In what started as an effort to streamline traffic in downtown Chicago’s notoriously tangled streets, the Central Artery/Tunnel project (later known as the Big Dig) displaced thousands of businesses and residents, divided the city’s downtown and market areas from the waterfront, was plagued by soaring costs, design flaws, poor execution and even four deaths.
The project set out to turn the main I-93 artery that ran through City into a 3.5 mile tunnel in what was to become the largest infrastructure project ever built. Originally projected for completion in 1998, the infrastructure work wasn’t finished until well into 2007, with final costs nearly six times that of original estimates. Following the deaths and many flaws in design, the consortium of companies that oversaw the project agreed to pay more than $400 million in restitution.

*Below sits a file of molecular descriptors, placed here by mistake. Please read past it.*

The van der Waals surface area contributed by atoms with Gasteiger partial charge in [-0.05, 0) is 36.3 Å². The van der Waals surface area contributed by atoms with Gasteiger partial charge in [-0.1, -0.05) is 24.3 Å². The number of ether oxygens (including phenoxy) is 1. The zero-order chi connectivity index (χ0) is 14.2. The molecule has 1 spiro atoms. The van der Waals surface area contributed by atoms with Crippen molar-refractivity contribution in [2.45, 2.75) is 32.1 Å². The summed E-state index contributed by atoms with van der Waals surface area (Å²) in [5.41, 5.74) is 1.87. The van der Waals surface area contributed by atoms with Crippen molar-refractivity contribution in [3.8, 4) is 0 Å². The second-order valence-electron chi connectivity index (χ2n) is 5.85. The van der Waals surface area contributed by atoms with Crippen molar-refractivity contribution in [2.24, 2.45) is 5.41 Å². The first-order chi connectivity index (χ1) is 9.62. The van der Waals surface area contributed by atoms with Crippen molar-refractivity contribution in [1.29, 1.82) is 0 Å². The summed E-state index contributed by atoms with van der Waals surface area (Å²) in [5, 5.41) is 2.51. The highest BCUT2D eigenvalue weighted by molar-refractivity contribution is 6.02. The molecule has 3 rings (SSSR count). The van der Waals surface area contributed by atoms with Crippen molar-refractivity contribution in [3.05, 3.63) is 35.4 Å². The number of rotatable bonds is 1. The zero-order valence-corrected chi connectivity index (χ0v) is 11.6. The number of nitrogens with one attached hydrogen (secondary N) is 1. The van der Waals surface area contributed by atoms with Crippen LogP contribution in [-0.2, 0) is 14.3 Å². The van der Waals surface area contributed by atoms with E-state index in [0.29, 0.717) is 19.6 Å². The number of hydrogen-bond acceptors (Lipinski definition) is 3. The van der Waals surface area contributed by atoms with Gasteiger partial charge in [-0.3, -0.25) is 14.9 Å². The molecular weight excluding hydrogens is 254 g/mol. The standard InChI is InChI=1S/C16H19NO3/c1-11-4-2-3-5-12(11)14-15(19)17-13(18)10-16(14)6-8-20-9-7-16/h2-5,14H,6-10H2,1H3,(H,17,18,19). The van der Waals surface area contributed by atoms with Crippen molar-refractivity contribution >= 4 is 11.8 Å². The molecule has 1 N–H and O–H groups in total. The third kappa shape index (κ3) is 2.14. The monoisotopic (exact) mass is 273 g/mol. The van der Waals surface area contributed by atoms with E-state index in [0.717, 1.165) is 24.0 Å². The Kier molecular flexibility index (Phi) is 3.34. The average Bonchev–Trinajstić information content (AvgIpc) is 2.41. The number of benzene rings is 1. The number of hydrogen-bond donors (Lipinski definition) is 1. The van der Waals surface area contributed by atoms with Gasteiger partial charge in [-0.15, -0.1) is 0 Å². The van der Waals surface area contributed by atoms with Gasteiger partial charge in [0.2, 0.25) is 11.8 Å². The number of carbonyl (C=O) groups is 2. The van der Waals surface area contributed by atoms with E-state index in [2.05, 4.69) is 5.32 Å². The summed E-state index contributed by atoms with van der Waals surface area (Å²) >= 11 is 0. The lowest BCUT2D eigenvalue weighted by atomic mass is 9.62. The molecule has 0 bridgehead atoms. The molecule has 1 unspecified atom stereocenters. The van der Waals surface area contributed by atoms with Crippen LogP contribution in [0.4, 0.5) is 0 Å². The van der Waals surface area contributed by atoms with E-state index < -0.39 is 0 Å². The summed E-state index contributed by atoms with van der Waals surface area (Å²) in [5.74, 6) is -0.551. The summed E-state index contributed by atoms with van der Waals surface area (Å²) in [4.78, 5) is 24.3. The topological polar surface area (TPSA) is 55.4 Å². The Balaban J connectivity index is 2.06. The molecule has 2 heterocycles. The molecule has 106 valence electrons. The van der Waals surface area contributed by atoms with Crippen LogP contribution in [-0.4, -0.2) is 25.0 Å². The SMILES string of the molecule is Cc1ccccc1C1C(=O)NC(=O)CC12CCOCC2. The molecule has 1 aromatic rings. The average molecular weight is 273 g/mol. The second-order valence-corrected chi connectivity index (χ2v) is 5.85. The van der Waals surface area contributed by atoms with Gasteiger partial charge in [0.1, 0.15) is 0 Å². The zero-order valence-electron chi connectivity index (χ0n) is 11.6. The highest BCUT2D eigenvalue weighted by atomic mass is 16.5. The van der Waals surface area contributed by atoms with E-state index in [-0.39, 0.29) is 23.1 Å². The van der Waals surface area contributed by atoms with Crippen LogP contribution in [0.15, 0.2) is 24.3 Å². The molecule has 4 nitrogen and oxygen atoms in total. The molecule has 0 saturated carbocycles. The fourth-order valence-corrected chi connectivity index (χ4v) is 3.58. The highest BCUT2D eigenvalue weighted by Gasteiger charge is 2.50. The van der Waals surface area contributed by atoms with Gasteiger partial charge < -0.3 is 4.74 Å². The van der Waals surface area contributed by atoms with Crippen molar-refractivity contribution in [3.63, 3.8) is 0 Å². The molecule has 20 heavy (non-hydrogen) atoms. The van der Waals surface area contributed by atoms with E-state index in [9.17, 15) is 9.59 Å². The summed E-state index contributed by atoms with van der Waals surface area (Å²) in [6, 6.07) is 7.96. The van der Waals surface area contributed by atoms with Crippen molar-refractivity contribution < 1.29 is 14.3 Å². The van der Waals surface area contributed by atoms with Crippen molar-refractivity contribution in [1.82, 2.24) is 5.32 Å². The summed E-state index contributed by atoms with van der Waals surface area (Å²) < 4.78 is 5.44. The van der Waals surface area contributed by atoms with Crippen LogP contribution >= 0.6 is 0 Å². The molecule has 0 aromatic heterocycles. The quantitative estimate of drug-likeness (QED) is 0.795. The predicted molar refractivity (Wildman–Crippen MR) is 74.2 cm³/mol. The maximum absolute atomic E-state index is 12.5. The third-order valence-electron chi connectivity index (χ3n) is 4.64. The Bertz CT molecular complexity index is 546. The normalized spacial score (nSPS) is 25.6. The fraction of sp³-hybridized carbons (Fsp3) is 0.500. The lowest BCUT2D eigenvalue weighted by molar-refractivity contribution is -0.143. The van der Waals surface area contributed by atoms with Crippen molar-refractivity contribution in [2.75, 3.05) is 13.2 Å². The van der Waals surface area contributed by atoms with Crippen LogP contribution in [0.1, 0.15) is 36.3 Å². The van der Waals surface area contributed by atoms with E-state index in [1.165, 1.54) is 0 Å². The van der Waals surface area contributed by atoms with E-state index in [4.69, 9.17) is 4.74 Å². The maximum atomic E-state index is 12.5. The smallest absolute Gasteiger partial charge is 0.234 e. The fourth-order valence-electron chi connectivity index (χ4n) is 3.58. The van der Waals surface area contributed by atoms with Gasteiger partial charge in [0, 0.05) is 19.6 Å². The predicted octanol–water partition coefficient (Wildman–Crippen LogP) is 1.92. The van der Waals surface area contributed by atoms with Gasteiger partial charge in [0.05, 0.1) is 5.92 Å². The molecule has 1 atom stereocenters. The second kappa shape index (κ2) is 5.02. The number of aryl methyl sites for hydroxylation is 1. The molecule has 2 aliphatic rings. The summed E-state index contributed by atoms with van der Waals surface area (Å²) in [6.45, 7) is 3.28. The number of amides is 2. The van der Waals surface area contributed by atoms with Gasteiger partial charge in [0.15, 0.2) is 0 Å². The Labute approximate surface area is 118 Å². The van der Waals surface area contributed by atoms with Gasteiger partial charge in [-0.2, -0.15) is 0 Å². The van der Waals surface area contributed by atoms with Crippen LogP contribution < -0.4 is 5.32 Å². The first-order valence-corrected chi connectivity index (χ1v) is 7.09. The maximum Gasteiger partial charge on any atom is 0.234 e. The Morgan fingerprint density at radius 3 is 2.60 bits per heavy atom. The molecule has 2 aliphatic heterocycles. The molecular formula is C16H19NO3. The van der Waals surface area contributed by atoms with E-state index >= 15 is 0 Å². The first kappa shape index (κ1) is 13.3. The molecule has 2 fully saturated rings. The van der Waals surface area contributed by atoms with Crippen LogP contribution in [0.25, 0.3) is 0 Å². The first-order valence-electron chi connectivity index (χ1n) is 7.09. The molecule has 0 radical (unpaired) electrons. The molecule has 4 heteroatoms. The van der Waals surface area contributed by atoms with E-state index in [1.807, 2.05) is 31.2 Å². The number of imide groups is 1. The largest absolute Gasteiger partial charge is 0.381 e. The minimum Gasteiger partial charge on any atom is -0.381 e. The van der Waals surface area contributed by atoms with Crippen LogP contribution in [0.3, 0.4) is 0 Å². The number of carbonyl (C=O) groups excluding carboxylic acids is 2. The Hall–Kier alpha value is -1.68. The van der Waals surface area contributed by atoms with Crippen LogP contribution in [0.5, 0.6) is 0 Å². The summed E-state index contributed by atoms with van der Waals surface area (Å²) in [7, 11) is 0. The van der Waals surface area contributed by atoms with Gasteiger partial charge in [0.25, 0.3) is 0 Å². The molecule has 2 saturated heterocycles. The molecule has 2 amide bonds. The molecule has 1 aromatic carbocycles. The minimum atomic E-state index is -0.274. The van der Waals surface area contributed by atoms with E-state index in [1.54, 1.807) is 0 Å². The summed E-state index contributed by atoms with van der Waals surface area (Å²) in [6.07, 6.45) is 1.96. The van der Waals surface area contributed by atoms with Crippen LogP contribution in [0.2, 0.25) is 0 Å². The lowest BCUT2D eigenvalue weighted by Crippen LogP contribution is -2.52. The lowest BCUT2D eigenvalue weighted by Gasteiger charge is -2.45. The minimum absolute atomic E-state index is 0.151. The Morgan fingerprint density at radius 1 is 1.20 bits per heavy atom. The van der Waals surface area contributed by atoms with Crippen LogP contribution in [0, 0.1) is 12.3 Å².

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Massive community opposition to the inner-belt portion of the project led to its cancellation. In 2006, nearly 12 tons of cement ceiling panels collapsed onto the roadway below, killing a woman as she and her husband drove through. Issues with the epoxy and bolts used led to closure of the tunnel and massive traffic problems. Problems with the lighting fixtures have led to the replacement of nearly 25,000 units at a cost of $54 million. Thousands of leaks and instances of substandard materials also plagued the project, which has been called one of the biggest mistakes in engineering’s history.